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Joe Kernan: McCartan has good reasons to be cheerful

If 2010 has left Down with that gut-wrenching ‘so near yet so far’ feeling, then their manager James McCartan nonetheless still has considerable cause for optimism that his team can eventually claim significant silverware of some form in 2011.

But no-one knows better than the canny McCartan just how difficult this will be. For my money, the All-Ireland champions will come from one of these six teams — Cork, Kerry, Tyrone, Dublin, Down or Kildare.

Maybe people will claim that I am keeping my options open in a rather expansive manner but I prefer to believe that I am taking cognisance of the fact that more teams are now solidly equipped to carry off the biggest prize of all, the Sam Maguire Cup.

The year just ending has provided us with some truly memorable contests, a rich helping of sporting romance and a dollop of the kind of controversy with which the GAA is growing all too familiar.

There are memories to be cherished, individual and team feats to be hailed — and sharp lessons to be learned.

Cork’s 20-year wait to become All-Ireland football champions ended in spectacular fashion yet it is worth recalling that they only beat Down by a point in the final.

Now the ‘evening out’ process which sees several teams boast firm credentials to become champions will undoubtedly lend a fresh element of anticipation, intrigue and glamour to the 2011 campaign.

As reigning champions, Cork’s thirst to retain the trophy is already evident and the fact that they have a platoon of young players jumping out of their skins to make the side will further step up competition for places.

And while much has been made of Kerry’s ‘poor’ year in 2010, don’t forget they won the Munster championship but were without old warhorses Tómas O Sé and Paul Galvin for the concluding stages of the All- Ireland series.

I would caution anyone to treat the Kingdom with the utmost respect even though they are still trying to come to terms with the loss of Dara O Sé, Tommy Walsh, Mike McCarthy, Diarmuid Murphy and Aidan O’Mahoney.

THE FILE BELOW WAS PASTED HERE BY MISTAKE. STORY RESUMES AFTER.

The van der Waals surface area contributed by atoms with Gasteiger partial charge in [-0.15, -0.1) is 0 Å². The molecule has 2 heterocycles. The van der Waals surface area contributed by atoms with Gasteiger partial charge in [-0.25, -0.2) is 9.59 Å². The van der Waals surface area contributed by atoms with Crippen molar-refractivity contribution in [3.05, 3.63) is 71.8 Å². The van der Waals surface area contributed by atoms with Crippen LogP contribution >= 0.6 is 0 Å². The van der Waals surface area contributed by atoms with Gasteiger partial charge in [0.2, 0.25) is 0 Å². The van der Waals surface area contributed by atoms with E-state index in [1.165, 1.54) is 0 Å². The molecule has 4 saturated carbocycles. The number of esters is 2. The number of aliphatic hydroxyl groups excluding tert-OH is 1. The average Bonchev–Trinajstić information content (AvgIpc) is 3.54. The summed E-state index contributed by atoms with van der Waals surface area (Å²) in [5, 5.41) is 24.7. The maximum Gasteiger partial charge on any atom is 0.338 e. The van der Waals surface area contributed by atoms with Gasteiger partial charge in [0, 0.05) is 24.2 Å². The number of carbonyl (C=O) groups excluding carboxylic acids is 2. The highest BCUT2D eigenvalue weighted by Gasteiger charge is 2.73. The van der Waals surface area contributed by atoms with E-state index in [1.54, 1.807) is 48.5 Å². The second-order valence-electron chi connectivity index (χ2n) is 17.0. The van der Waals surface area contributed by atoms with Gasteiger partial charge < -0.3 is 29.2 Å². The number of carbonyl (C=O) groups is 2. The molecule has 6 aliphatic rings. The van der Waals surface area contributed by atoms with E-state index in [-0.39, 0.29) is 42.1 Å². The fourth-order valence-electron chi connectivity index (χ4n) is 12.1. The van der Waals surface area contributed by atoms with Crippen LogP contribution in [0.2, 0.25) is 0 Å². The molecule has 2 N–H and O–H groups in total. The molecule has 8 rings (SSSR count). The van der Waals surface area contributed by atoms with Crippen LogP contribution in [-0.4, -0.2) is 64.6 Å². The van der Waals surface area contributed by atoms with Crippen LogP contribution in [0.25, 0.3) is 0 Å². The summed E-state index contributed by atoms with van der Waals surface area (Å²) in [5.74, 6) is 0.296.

Dublin’s championship victories over Armagh and Tyrone this year afforded them and their manager Pat Gilroy special satisfaction and I suppose you could not blame them for basking in these successes since the memories of their reversals at the hands of the same two counties in recent years are still quite vivid.

Yet it’s 15 years since Dublin last had possession of ‘Sam’ and although Bernard Brogan is undoubtedly the best finisher in the country and players like Michael Nolan, Michael Dara McAuley, Eoghan O’Gara and Rory O’Carroll have made a big impact in the side, they may still find the ‘big one’ elusive in 2011.

Similarly, Kildare have made big strides under the capable baton of Kieran McGeeney but unless they learn to hit the ground running in games, they may again find themselves being out-manoeuvred by the more cunning sides in the final run-in.

The Ulster challenge for ‘Sam’ will, I feel, be spearheaded by Down and Tyrone.

James McCartan’s side collectively and individually will have absorbed important lessons from their league and championship programmes this year and if Ambrose Rogers is fully fit, Martin Clarke hones his playmaker skills even further and Danny Hughes revels to the same extent that he did this term, then the Mournemen will not be too far away.

It is being suggested in some quarters that Tyrone are a team in decline but I do not necessarily concur with that.

Mickey Harte has far too much experience and craft at his disposal, too many gifted youngsters chomping at the bit and too much overall pride for Tyrone to be anywhere but in the final shake-up.

Maybe a lot of the Tyrone players have been round the block a few times — several of them already have three All-Ireland medals in their back pockets — but I do not think this will in any way diminish their hunger for more success.

In fact, with the suggestion that this could be the last hurrah for the side as we know it, they could be even more formidable opponents.

They look set to retain their Ulster title — and that might just be for starters.

Belfast Telegraph

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